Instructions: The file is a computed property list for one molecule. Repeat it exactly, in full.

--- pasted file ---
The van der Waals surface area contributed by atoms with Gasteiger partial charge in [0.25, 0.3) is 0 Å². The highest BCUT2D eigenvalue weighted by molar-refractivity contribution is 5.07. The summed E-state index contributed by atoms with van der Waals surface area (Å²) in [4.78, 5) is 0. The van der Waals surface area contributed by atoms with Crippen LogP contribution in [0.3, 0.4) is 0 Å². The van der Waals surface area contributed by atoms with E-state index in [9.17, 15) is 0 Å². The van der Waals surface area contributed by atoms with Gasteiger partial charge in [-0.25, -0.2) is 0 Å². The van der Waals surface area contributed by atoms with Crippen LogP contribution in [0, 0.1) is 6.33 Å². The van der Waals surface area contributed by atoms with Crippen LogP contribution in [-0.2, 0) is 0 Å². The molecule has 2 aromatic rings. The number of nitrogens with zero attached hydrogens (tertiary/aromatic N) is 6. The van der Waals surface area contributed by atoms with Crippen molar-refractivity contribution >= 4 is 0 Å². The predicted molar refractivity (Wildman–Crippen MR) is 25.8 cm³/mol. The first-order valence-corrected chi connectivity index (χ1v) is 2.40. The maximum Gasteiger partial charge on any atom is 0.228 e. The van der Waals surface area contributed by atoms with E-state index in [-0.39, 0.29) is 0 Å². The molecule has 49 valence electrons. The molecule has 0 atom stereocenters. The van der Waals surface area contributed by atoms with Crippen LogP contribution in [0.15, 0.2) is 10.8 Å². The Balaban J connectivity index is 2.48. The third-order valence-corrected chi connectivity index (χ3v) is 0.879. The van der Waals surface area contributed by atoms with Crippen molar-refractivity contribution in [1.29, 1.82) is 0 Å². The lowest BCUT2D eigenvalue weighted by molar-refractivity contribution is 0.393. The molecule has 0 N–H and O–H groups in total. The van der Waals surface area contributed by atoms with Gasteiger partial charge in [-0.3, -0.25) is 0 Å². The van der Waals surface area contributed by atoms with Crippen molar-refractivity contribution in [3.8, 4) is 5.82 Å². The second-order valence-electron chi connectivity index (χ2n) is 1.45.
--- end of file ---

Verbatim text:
The van der Waals surface area contributed by atoms with Gasteiger partial charge in [0.25, 0.3) is 0 Å². The highest BCUT2D eigenvalue weighted by molar-refractivity contribution is 5.07. The summed E-state index contributed by atoms with van der Waals surface area (Å²) in [4.78, 5) is 0. The van der Waals surface area contributed by atoms with Crippen LogP contribution in [0.3, 0.4) is 0 Å². The van der Waals surface area contributed by atoms with E-state index in [9.17, 15) is 0 Å². The van der Waals surface area contributed by atoms with Gasteiger partial charge in [-0.25, -0.2) is 0 Å². The van der Waals surface area contributed by atoms with Crippen LogP contribution in [0, 0.1) is 6.33 Å². The van der Waals surface area contributed by atoms with Crippen LogP contribution in [-0.2, 0) is 0 Å². The molecule has 2 aromatic rings. The number of nitrogens with zero attached hydrogens (tertiary/aromatic N) is 6. The van der Waals surface area contributed by atoms with Crippen molar-refractivity contribution >= 4 is 0 Å². The predicted molar refractivity (Wildman–Crippen MR) is 25.8 cm³/mol. The first-order valence-corrected chi connectivity index (χ1v) is 2.40. The maximum Gasteiger partial charge on any atom is 0.228 e. The van der Waals surface area contributed by atoms with E-state index in [-0.39, 0.29) is 0 Å². The molecule has 49 valence electrons. The molecule has 0 atom stereocenters. The van der Waals surface area contributed by atoms with Crippen LogP contribution in [0.15, 0.2) is 10.8 Å². The Balaban J connectivity index is 2.48. The third-order valence-corrected chi connectivity index (χ3v) is 0.879. The van der Waals surface area contributed by atoms with Crippen molar-refractivity contribution in [1.29, 1.82) is 0 Å². The lowest BCUT2D eigenvalue weighted by molar-refractivity contribution is 0.393. The molecule has 0 N–H and O–H groups in total. The van der Waals surface area contributed by atoms with Gasteiger partial charge in [-0.3, -0.25) is 0 Å². The van der Waals surface area contributed by atoms with Crippen molar-refractivity contribution in [3.8, 4) is 5.82 Å². The second-order valence-electron chi connectivity index (χ2n) is 1.45.